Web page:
Nivedit Majumdar Nivedit Majumdar

The Future of Heart Rate Tracking with AI

Reinventing the wheel isn’t always easy. The sentiment applies more so in the space of sensor tech, wherein the only advancements that can be made are more often in the efficiency of measurement, footprint reduction and more sensitive recording parameters.

But then, there’s also the concept of reinventing the applications of the wheel. And that’s what advancements in sensor technology are all about. Heart rate sensors have moved on from their avatar of simply measuring heart rate, to more advanced applications such as pointing out exactly when and why there was a spike in the heart rate.

All this being said, what’s new in the world of heart rate sensors? And is Apple making some headway in this regard?


Before I actually discuss how heart rate sensors are getting better, it would be prudent to see the current state of affairs with the heart rate sensors most commonly found in wearables – such as smartwatches and fitness trackers.

As mentioned in this article on heart rate tracking, the Apple Watch makes use of green LEDs that are paired with light sensitive photodiodes, which detect the amount of blood flowing through the user’s wrist at any time. But more significantly, the process that is used to measure the heart rate parameters is the same for most wearables out there – and it’s called photoplethysmography (PPG).

Image Source: Cardiogram

According to an informative post on Cardiogram, the disadvantage of this technique is that PPG – unlike more advanced recording techniques such as electrocardiogram – measures only pulse waves. P waves or the intervals between heart contractions (PR, QS and QT) are not measured. And this omission can actually lead to a reduced efficiency in detection of diseases such as atrial fibrillation, or advanced forms of arrhythmia.


I’ll keep bringing up Cardiogram again and again, since they’re really showing great potential as far as gleaning information and insight from heart rate is concerned.

Cardiogram believes that the answer lies in involving a neural network that can be trained according to the heart rate data of millions of Apple Watch users. This has already been implemented by the company, and Cardiogram claims that as far as detecting specialised conditions such as atrial fibrillation was concerned, an accuracy of 97% was achieved.

This research was conducted with the involvement of UC San Francisco’s Health eHeart study, and is not dissimilar to similar programs by the Google Brain division, which is incorporating the usage of artificial intelligence to detect disorders.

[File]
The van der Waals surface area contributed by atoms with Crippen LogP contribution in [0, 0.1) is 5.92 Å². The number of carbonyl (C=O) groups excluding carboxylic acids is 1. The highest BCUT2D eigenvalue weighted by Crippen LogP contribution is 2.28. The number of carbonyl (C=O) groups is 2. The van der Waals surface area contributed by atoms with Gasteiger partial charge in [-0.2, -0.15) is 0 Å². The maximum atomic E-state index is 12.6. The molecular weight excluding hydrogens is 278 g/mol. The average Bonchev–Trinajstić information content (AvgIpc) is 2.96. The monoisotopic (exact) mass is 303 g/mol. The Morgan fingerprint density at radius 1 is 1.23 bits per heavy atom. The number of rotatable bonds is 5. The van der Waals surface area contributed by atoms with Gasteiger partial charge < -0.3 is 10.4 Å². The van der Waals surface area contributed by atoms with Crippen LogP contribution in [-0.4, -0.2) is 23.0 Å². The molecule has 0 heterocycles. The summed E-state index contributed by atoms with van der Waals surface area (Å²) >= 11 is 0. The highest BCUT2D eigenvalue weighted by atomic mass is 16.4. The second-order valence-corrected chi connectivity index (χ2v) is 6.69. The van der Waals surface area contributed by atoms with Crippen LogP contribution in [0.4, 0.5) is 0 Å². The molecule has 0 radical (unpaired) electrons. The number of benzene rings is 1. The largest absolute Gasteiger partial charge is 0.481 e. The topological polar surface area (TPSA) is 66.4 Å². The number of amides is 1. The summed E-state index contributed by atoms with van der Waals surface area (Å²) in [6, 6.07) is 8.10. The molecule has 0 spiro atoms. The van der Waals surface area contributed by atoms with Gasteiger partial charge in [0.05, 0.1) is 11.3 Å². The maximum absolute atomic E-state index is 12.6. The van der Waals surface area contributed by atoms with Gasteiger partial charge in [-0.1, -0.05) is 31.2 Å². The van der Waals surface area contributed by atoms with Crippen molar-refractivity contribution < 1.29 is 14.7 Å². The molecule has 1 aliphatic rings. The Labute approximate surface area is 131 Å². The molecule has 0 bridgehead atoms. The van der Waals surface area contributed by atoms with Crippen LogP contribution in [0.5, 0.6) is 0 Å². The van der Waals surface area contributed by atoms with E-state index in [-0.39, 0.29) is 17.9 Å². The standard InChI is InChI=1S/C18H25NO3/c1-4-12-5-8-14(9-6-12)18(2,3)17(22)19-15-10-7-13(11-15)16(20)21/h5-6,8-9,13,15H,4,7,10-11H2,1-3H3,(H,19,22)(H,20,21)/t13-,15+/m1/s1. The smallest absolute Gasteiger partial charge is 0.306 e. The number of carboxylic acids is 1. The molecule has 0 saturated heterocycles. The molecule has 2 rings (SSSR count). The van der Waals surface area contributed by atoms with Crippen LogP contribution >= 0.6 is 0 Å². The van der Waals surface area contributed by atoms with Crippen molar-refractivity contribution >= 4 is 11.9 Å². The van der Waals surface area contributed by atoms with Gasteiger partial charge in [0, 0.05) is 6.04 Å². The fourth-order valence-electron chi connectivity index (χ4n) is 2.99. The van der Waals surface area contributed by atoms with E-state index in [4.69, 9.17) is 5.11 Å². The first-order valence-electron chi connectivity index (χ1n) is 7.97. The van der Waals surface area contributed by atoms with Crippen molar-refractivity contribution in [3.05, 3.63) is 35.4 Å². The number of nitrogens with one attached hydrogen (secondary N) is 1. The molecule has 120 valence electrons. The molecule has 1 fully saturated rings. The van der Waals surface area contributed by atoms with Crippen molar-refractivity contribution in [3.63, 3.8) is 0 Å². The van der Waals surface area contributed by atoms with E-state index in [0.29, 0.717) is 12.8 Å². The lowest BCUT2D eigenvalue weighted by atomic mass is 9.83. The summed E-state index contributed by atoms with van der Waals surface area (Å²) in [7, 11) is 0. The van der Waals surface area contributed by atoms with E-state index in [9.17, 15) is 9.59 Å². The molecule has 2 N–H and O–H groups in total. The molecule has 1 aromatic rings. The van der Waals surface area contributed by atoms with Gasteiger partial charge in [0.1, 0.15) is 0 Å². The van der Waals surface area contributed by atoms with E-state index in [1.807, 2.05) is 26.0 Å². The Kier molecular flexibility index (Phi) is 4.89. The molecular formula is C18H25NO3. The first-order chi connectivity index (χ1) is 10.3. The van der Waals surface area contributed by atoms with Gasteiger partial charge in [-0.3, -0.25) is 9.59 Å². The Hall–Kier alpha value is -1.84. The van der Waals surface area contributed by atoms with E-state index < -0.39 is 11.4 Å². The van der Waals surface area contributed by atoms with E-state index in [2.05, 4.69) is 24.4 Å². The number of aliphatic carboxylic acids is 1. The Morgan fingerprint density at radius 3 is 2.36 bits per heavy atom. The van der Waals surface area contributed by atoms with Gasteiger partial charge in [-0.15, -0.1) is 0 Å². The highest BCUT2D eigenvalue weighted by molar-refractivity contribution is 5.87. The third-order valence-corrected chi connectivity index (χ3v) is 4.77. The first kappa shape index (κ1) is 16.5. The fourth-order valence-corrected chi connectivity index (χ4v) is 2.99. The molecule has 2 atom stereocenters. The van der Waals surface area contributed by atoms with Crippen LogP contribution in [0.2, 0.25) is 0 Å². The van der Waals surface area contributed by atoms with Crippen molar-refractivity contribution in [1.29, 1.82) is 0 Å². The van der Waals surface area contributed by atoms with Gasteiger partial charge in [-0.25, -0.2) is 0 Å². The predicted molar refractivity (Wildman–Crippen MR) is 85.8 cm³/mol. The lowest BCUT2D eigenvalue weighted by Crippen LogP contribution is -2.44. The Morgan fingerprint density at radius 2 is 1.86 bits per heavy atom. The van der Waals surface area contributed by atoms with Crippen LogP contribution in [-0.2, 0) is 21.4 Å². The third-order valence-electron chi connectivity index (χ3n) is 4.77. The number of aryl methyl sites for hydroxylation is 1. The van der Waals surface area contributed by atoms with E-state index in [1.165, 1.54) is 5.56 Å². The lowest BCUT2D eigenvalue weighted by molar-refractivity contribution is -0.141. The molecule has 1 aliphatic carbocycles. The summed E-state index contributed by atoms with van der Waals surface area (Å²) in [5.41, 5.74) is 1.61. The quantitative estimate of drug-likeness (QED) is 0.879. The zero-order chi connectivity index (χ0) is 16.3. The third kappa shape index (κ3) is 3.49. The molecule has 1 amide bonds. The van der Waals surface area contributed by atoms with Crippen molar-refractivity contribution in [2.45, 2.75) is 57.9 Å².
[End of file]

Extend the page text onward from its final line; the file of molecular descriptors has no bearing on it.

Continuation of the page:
Heart rate sensing has always been at the helm of affairs as far as the Apple Watch was concerned, and this statement has been given more credibility with the launch of watchOS 4, and the new Apple Watch as well.

The new version comes with inbuilt cellular connectivity, which would imply that the heart rate can be recorded and stored anywhere, any time, without the need of a separate phone. More importantly, the resting heart rate and recovery heart rate will be indicated right on the home display.

One thing that I personally liked about the new Apple Watch ecosystem was the feature of tracking the heart’s recovery after a workout, during the cool down period. Researchers have observed that a prolonged duration for the heart rate to recover back to normal might indicate that the heart rate conditions aren’t ideal, thereby implying the need for better heart conditioning.


With more and more research programs being roped in by Apple, the next improvements in the Watch’s heart rate sensor will come in the form of distinguishing between irregular rhythms that are genuinely concerning, from the patterns which won’t be a cause of worry.

According to CNBC, Apple is partnering with a group of clinicians at Stanford, as well as telemedicine vendor American Well, to test the Apple Watch’s heart rate sensor’s capabilities in detecting abnormal heart rhythms. As I’ve already mentioned earlier, the readings from the Apple Watch are also being used by Cardiogram for their studies.

The bottom line is this: Data, specifically that of heart rate, will now become more comprehensive and insightful.


So this is what I think will be the future of heart rate tracking: sensors might not diversify or evolve as much, but they will be paired with artificial intelligence to seamlessly detect which patterns are clear warning signs.

In addition to this, I think heart rate data can now be more than just ‘stand alone’ observations, and will incorporate other factors in as well. For instance, location, time, and perhaps even exercise data. All of this will lead to more holistic insight as far as actually using the heart rate is concerned.

Apple and Cardiogram are just getting started, and it will be interesting to follow their developments over the next few months.